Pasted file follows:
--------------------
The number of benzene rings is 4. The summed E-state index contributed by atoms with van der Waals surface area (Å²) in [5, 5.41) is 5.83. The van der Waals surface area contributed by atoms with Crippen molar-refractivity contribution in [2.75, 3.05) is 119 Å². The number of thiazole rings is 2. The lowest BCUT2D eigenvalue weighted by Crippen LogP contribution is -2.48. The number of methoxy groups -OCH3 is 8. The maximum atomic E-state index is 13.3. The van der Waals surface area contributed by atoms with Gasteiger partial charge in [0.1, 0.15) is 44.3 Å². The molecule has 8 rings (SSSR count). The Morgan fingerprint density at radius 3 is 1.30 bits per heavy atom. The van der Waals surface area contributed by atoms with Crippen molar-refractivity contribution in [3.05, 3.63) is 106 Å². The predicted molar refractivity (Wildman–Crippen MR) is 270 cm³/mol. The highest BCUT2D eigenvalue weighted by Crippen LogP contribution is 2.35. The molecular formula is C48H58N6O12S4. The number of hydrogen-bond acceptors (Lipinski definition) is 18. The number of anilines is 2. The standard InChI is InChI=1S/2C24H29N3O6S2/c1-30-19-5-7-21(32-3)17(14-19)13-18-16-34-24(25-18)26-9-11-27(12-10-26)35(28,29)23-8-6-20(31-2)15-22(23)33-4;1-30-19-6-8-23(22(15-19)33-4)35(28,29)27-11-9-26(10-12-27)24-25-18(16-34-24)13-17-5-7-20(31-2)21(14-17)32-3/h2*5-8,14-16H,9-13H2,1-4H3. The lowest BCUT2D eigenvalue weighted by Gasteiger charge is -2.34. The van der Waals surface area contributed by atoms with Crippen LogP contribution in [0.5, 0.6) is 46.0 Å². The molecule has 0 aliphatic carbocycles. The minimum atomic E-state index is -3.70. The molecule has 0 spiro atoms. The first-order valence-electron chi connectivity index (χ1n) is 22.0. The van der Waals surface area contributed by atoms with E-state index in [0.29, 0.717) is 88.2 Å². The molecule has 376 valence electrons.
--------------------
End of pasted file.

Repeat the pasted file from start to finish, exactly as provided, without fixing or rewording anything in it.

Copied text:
The number of benzene rings is 4. The summed E-state index contributed by atoms with van der Waals surface area (Å²) in [5, 5.41) is 5.83. The van der Waals surface area contributed by atoms with Crippen molar-refractivity contribution in [2.75, 3.05) is 119 Å². The number of thiazole rings is 2. The lowest BCUT2D eigenvalue weighted by Crippen LogP contribution is -2.48. The number of methoxy groups -OCH3 is 8. The maximum atomic E-state index is 13.3. The van der Waals surface area contributed by atoms with Gasteiger partial charge in [0.1, 0.15) is 44.3 Å². The molecule has 8 rings (SSSR count). The Morgan fingerprint density at radius 3 is 1.30 bits per heavy atom. The van der Waals surface area contributed by atoms with Crippen molar-refractivity contribution in [3.05, 3.63) is 106 Å². The predicted molar refractivity (Wildman–Crippen MR) is 270 cm³/mol. The highest BCUT2D eigenvalue weighted by Crippen LogP contribution is 2.35. The molecular formula is C48H58N6O12S4. The number of hydrogen-bond acceptors (Lipinski definition) is 18. The number of anilines is 2. The standard InChI is InChI=1S/2C24H29N3O6S2/c1-30-19-5-7-21(32-3)17(14-19)13-18-16-34-24(25-18)26-9-11-27(12-10-26)35(28,29)23-8-6-20(31-2)15-22(23)33-4;1-30-19-6-8-23(22(15-19)33-4)35(28,29)27-11-9-26(10-12-27)24-25-18(16-34-24)13-17-5-7-20(31-2)21(14-17)32-3/h2*5-8,14-16H,9-13H2,1-4H3. The lowest BCUT2D eigenvalue weighted by Gasteiger charge is -2.34. The van der Waals surface area contributed by atoms with Crippen LogP contribution in [0.5, 0.6) is 46.0 Å². The molecule has 0 aliphatic carbocycles. The minimum atomic E-state index is -3.70. The molecule has 0 spiro atoms. The first-order valence-electron chi connectivity index (χ1n) is 22.0. The van der Waals surface area contributed by atoms with E-state index in [0.29, 0.717) is 88.2 Å². The molecule has 376 valence electrons.